After spending the night in a well-appointed room, father and son breakfast with the lively Hersilia and her older, more sedate sister Julietta. Felix is charmed with Hersilia, as is his father. Hersilia gives Wilhelm a romantic manuscript to read. The next day the eccentric uncle of the girls appears and takes them to lunch in a shooting lodge.
Finding himself in such agreeable and learned company, Wilhelm exerts himself to please. Hersilia accepts him as one of the family; to show her trust, she gives him a packet of letters to read, which tell of her cousin Lenardo. Some years ago Lenardo determined to set out on his travels. To get the necessary funds, his uncle collected all outstanding debts. While arranging his affairs, he dispossessed a tenant farmer with a beautiful daughter called the Nut-Brown Maid. Although the girl pleaded with Lenardo for mercy, she and her father were evicted. Now Lenardo writes his aunt that he will not come home until he learns what happened to the girl.
After reading the letters, Wilhelm takes his son to visit the aunt, a wise woman called Makaria. In her castle Wilhelm meets an astronomer who reveals to him many of the secrets of the stars. Advised by the savant, Wilhelm deposits the box Felix found with an antiquarian until the key can be located.
At a distant castle, a major comes to visit his sister. His intention is to consolidate the family fortunes by marrying his son Flavio to his sister’s daughter Hilaria. To his surprise, Hilaria claims to love him. Then the major, after getting a valet to make him look younger, goes to tell Flavio the news. He is heartened to learn that Flavio is in love with a widow.
One night, Flavio bursts hysterically into his aunt’s castle. The widow repulsed him when he became too eager in his lovemaking. Flavio soon finds solace in Hilaria’s company. When the major returns, the atmosphere grows tense. The gloom lifts only after Hilaria’s mother writes for advice to Makaria, who advises the widow to tell the major that young Flavio and Hilaria fell in love. Then Hilaria and the pretty widow set out to travel to Italy.
In his wanderings, Wilhelm comes upon Lenardo, who begs his aid in learning what became of the Nut-Brown Maid. When Wilhelm agrees to the quest, Felix is put in a school run by wise men who teach the dignity of labor and the beauty of art. Shortly after Wilhelm leaves the school, he is able to send Lenardo word that the girl is now well-off and happy. The wandering nephew then returns to Makaria.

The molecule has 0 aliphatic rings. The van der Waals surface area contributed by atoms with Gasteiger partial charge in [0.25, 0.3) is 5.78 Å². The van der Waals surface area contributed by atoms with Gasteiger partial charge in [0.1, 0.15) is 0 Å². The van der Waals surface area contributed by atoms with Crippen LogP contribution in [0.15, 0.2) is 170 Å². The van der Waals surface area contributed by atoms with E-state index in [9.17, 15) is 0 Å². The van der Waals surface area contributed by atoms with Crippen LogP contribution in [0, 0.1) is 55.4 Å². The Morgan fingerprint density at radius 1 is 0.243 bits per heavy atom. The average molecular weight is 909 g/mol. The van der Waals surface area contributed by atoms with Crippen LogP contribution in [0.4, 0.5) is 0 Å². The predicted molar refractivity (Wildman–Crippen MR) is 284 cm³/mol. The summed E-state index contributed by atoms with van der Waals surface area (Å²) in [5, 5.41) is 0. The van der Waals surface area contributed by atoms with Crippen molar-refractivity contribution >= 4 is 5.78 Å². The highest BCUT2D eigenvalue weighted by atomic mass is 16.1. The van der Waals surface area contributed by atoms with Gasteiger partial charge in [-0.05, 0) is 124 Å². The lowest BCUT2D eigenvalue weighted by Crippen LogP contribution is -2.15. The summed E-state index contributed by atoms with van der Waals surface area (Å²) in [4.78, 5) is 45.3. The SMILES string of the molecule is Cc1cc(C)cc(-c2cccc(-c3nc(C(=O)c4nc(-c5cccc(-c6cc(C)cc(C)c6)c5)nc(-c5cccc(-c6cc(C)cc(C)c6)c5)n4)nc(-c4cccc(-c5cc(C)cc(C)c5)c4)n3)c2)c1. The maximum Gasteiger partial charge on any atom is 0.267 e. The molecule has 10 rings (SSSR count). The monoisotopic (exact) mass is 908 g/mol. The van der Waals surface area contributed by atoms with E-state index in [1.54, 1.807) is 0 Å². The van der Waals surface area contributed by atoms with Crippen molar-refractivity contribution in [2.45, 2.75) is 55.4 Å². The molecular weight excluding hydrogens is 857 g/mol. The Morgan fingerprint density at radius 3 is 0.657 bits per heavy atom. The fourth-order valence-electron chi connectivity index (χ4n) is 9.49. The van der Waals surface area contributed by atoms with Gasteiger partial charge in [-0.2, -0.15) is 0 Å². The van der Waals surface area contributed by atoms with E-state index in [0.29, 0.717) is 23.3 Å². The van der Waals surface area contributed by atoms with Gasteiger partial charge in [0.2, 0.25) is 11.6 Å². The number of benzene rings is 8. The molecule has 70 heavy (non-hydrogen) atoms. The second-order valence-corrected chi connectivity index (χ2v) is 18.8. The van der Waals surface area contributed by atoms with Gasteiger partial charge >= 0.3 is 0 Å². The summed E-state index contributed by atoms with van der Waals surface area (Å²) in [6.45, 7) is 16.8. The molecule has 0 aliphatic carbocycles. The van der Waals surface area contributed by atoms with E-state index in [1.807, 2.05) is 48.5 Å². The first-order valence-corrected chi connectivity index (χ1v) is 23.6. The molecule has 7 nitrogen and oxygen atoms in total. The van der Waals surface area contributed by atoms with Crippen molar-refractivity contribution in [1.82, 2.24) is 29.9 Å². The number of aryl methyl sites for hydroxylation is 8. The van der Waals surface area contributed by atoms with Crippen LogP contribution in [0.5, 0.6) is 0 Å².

With an artist friend, Wilhelm travels among the beautiful Italian lakes. This neighborhood is especially dear to him, for it was the home of his beloved Mignon, his foster daughter. The two men are lucky enough to meet Hilaria and the widow, but the ladies disappear before any serious interests can develop.
Hersilia writes to Wilhelm that she is keeping Felix’s box, as the antiquarian went away, and that she also has a key to the chest. Returning to Germany, Wilhelm goes to the school to get Felix. He is pleased to find him a well-grown young man with considerable artistic ability. Father and son, once more together after their long separation, begin to visit their old friends.
They discover that Hilaria and Flavio married and that Flavio became a prosperous merchant. Felix is greatly attracted to Hersilia. When he learns that she has both key and box, he persuades her to let him try to open it. The key, however, is magnetic, and the halves come apart when he tries to turn the lock.
Felix tries to embrace Hersilia, and the girl pushes him away much harder than she intends. Fearing she does not love him, Felix impetuously dashes away and is injured when he falls on the shore beside a stream. There Wilhelm finds him unconscious. His old training in medicine proves valuable, however, and Wilhelm is able to bleed his son and restore him to consciousness.